What I’m doing in this book is to look at objects that have been connected to many faiths, some long dead, others that today shape the lives of millions. Throughout the book we encountered a wealth of different stories about the world and our place in it, but we have looked less at what individuals believe, and more at what communities do as ways of giving expression to those shared beliefs. And all those practices seem to me to assert essentially the same thing: that we are each part of a narrative much bigger than ourselves, members of a continuing community in which there is a shared companionship of purpose. Practices like these mark identity and strengthen cohesion – which is why societies from the Ice Age onwards have been willing to pour such enormous resources into them. That heightened sense of identity can of course be exclusive and confrontational, as we saw in Ayodhya, Jerusalem, Nagasaki, Paris and Khartoum; but it will also enable societies to survive against enormous odds, as when the Parsis were forced to leave Iran for Gujarat, the Ethiopians resisted Italian invasion, African-American slaves struggled for freedom, or the Siberian Sakha preserved their traditions in the face of Russian encroachment over centuries.
The decline of Christian religious observance in Europe began with the rejection on rationalist grounds of the dogmas of the church and hostility to its political power. It has continued through growing indifference, until for many people it is now little more than a folk memory. In the eighteenth and nineteenth centuries, many believed that governments used religion to maintain control of their potentially criminal or rebellious subjects. There appears to be no connection today between levels of secularity of particular states and their levels of criminality – or rebelliousness. But the declining role of institutional religion has, I think, led to a serious loss of community, as the religious participant has given way to the ever more atomized consumer. All the traditions we have looked at affirm that the life of the individual can best be lived in a community, and all of them offer ways of making that affirmation a reality. Jean-Paul Sartre famously observed that ‘Hell is other people.’ The narratives and practices we have looked at in this book argue precisely the contrary: that living properly with other people, living with each other, is the nearest we can get to heaven.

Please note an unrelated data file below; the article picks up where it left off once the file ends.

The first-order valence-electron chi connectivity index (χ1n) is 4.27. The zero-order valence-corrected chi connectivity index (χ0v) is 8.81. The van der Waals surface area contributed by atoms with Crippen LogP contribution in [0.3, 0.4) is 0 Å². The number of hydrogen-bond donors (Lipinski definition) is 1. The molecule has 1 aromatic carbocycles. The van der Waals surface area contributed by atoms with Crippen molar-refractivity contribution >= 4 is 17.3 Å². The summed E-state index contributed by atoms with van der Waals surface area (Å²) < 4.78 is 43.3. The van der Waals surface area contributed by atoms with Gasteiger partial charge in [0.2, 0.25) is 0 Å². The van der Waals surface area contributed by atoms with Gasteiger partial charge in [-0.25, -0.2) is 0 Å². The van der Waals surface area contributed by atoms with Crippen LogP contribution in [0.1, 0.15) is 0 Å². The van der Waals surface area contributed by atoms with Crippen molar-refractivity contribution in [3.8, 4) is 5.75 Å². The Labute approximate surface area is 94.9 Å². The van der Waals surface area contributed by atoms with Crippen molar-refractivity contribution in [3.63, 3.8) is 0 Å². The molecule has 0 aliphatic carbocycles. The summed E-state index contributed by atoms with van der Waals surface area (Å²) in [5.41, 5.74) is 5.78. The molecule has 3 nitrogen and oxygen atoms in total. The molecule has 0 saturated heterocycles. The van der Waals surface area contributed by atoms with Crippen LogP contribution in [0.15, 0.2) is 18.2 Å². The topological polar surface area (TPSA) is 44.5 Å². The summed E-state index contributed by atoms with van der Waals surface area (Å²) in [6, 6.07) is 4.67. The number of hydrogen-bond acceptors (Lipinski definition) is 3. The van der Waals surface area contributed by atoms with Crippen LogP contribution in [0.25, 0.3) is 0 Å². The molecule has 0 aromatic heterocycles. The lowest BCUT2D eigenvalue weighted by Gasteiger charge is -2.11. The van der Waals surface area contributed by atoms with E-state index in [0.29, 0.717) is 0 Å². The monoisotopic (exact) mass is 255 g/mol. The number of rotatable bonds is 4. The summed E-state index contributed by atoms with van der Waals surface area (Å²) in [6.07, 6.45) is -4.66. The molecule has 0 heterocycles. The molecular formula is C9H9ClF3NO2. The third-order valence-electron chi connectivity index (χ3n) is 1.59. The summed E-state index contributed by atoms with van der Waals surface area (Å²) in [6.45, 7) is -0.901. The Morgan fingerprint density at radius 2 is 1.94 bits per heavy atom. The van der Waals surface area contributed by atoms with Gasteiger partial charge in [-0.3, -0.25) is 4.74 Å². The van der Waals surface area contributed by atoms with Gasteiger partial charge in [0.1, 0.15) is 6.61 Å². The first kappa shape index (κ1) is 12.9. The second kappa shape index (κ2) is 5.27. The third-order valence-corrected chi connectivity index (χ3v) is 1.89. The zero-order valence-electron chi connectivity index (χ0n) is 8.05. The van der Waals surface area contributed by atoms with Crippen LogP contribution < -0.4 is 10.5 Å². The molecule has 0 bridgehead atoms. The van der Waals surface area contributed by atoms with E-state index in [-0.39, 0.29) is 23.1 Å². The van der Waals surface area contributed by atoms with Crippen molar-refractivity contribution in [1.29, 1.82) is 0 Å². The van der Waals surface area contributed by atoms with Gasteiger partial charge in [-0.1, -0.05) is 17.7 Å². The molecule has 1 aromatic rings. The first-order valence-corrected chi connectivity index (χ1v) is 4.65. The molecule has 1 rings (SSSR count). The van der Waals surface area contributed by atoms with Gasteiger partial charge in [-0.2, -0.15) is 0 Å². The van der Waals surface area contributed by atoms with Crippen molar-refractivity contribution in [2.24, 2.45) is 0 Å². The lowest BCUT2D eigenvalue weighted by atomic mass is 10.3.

One sculpture, more than any other object that I know, gives physical form to this idea. It comes inevitably from a particular tradition – the Christian – and from a particular time – around 1480. But it embodies the universal phenomenon of a sustaining community of belief. It closes the circle of this book, for it was made in south Germany, in the neighbourhood of Ulm, not many miles from where the Lion Man was found. It shows, slightly smaller than life size, what Germans call a ‘Schutzmantel-Maria’: the Virgin Mary spreading her protective cloak. Beneath its sheltering folds are ten small figures, representatives of a whole society: men and women of different ages and types, all either praying or looking anxiously out. But Mary, who by tradition represents the Church, is serene. Splendid in gold and blue, she gathers the community of the faithful, holds them together and shields them from harm. On a different scale from those she protects, she is the continuing story in which they are mere episodes, an enduring institution which embraces them all, and will outlive them all. She looks steadfastly to the future and strikingly, she – and they – are moving forwards.
Excerpted from by Neil MacGregor. Copyright © 2018 by the Trustees of the British Museum and the BBC. Excerpted by permission of Alfred A. Knopf, a division of Penguin Random House LLC. All rights reserved. No part of this excerpt may be reproduced or reprinted without permission in writing from the publisher.